I write this week from a large and comfortable room in South Wales. The Union are playing on the stereo (it sounds weird to say iPhone plus non-Apple brand portable speaker unit) and my brother and his girlfriend are divvying up the days chocolate purchases (while playing with the kids’ toy gun) as my mum looks over our map of castles. There is a crate of tourist literature but we all seem incapable of going beyond the map that surely by now we could each draw from memory.

It’s a very different holiday from my last trip to Wales.

Three years ago the fiancé and I were in a no man’s land of relationship. He was sleeping on a sofa in the conservatory of the house he shared with his wife and I was simultaneously telling my girlfriends that yes of course he was clearly still sleeping with his wife and telling him that of course I understood that while he and her were over, he didn’t want to leave his kids. It sucked. I lied to everyone (because I believed him when he said he and her were over and because I didn’t understand how it was taking so long to move out). I had just turned 26 and being madly in love with a thirty something with kids made no sense to me.

It was stalemate. I refused to let the relationship move forward in terms of plans. I plan everything and rather than discuss one-day-in-the-future I was booking a train trip across Siberia. We were on different life paths and in such circumstances you need a hell of a lot more than just love.

The fiancé wasn’t able to put down a deposit on a house but the situation was tearing us apart before we’d put down any foundations. My departure day was fast approaching and the walls that were invisible when I was on the other side of the world were suddenly blocking any potential view of a shared future when we were able to meet for coffee.

He decided to move out and stay with his sister for a few weeks and the day he moved out we went to Wales. I cannot for the life of me remember how we settled on Wales. I think perhaps it was so impersonal to us both that it felt like running away and escaping.

It’s a funny way to build a future. Day one of our first minibreak was arguably the worst of his life. Not only did he stop living with his sons but I was offering no guarantees of anything. I wanted him to leave because it was what was right for him. I’d discuss a future together once he’d lived his new reality. Still, I was unbelievably happy. Although I was about to leave the country, I felt validated. Sometimes they do leave their wives.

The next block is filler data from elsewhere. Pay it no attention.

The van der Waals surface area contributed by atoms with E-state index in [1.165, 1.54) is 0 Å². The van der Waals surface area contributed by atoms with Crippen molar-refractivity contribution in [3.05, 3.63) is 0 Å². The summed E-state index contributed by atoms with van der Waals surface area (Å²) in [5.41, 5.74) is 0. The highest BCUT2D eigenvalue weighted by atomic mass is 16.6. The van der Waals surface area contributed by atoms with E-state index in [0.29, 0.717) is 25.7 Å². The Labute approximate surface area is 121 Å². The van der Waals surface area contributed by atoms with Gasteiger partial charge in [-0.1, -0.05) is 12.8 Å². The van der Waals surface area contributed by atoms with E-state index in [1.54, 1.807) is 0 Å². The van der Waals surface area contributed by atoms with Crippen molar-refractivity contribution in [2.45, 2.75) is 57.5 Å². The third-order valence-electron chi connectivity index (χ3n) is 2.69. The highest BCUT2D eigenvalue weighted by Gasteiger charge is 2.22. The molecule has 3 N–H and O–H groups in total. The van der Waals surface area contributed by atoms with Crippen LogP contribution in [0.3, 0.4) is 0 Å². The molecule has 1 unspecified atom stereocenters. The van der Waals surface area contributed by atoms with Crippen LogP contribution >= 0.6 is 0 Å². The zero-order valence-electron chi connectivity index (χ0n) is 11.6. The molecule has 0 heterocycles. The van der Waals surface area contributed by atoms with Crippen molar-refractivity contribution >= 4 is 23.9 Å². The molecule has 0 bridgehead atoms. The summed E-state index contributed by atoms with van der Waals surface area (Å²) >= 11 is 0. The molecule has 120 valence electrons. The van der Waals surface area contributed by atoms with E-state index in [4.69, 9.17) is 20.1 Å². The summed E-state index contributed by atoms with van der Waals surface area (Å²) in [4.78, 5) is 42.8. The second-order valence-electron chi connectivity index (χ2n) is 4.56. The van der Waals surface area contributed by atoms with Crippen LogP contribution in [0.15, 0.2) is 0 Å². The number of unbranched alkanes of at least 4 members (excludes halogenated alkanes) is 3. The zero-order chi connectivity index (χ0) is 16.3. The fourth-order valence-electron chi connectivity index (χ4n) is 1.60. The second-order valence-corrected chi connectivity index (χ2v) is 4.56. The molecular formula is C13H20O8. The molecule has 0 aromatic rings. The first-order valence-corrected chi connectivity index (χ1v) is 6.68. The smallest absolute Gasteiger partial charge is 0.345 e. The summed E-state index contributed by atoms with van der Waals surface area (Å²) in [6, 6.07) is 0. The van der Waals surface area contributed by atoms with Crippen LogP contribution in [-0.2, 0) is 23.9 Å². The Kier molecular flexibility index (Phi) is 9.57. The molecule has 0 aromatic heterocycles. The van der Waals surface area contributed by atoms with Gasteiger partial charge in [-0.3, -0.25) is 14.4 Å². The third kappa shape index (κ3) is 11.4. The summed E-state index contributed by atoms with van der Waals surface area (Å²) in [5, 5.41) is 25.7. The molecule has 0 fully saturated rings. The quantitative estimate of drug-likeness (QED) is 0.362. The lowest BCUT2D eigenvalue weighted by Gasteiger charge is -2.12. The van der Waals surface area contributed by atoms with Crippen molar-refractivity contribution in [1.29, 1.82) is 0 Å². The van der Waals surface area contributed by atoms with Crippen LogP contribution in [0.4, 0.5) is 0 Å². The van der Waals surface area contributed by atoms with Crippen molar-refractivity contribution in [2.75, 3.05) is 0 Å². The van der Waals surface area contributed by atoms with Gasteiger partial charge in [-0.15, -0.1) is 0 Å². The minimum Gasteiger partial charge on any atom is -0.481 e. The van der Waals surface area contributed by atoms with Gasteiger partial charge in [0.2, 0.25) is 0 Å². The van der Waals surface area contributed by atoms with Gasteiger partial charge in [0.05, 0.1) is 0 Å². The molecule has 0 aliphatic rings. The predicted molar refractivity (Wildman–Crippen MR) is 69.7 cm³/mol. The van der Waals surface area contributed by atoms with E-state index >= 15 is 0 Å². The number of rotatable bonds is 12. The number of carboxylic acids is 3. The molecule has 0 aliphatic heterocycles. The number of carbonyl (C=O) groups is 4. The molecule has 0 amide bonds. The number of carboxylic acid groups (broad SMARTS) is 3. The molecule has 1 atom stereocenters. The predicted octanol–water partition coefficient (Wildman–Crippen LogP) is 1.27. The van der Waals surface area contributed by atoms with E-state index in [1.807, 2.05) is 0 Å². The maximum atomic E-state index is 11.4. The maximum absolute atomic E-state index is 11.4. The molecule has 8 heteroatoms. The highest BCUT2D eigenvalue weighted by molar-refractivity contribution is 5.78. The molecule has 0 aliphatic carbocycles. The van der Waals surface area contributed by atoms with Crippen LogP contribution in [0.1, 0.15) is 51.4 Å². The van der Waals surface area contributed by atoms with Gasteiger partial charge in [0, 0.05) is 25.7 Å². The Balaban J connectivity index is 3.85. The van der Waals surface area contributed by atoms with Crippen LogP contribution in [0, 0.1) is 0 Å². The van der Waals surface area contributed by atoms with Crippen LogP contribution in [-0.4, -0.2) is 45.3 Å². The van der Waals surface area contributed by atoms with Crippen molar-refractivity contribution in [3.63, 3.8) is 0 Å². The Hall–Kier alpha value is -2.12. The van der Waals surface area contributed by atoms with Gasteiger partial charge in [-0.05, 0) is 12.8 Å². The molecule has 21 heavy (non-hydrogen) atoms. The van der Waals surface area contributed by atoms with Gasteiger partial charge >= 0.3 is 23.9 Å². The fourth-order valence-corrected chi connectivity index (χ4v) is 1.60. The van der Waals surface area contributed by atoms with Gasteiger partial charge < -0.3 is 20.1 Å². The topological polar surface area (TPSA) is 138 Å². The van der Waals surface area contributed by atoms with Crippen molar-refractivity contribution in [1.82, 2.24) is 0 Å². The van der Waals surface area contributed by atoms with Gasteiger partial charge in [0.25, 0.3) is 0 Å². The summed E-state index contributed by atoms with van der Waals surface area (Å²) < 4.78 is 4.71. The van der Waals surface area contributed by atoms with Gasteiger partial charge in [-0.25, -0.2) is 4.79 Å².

I cooked for him. We had the run of the B&B and decided not to go out. I cooked meatballs at a professional range oven and chattered away; trying to make up for meeting him online, for unwittingly making him fall for me and for inadvertently turning his life upside down. A big challenge for a miniskirt and a bowl of pasta. It was a bittersweet trip but it was enough. We built foundations on sandy beaches and a game of Connect 4 but it was something. Finally there was something real.

I knew we were returning to roughly the same area when my mum booked a week in a country house for my brothers and I but we have literally been retracing our steps. I had largely forgotten the last Wales trip since upon my subsequent return from the Far East we started laying better foundations so it has been strange to be feeling what I can only describe as ghosts of a relationship that never was.

You see, that first break nevertheless felt a little sordid. I felt hidden away like a dirty secret. Just because we were finally officially single (to this day I don’t really believe you can be truly separated if you still live together), it didn’t deny that we weren’t when we met. We each knew that this was something special and as such we needed to do things right; I am nobody’s mistress (I am far too egocentric).

In Tenby we wandered, lost. I remember standing and looking at a half demolished building and a strange melancholy settling over us both. Returning this week I bought a coffee table for our living room and noticed how pretty the town is. I see how scared and uncertain I was by comparison with my confidence of today. Then I wondered whether I even knew the man I was with or whether I was simply projecting my wants onto him. Today we made the same joke (my brother: “that was a joke”) simultaneously.

I suppose I’ve come full circle. It has taken my return to appreciate what has changed. It was another six months before I would move to Gloucester but since then we’ve not just got engaged and bought a house together but I’ve become a stepmother (my eldest stepson referring to me as such for the first time this month). The children are the key. Last time they were the elephants in the room that I couldn’t appreciate my lack of noticing. This time they are the centre point of my thoughts and I can only now appreciate how different the lives of my fiancé and mine were.

And I thought I was just coming to look at Castles!

* Subtitle kindly provided by the beautiful Rachel Brislen

4/8/2018 12:36:34 pm

We need to accept the fact that things are ever changing. Nothing remains the same. What we value right now might not be so important later on. It all depends on our needs and the movement of what we so called "Earth". It may sound too cliche but everything depends on that. Sometimes, we wish that a certain thing should not change. But no matter how much we want things to remain the same, it will never be. That's a bittersweet reality all of us need to accept!


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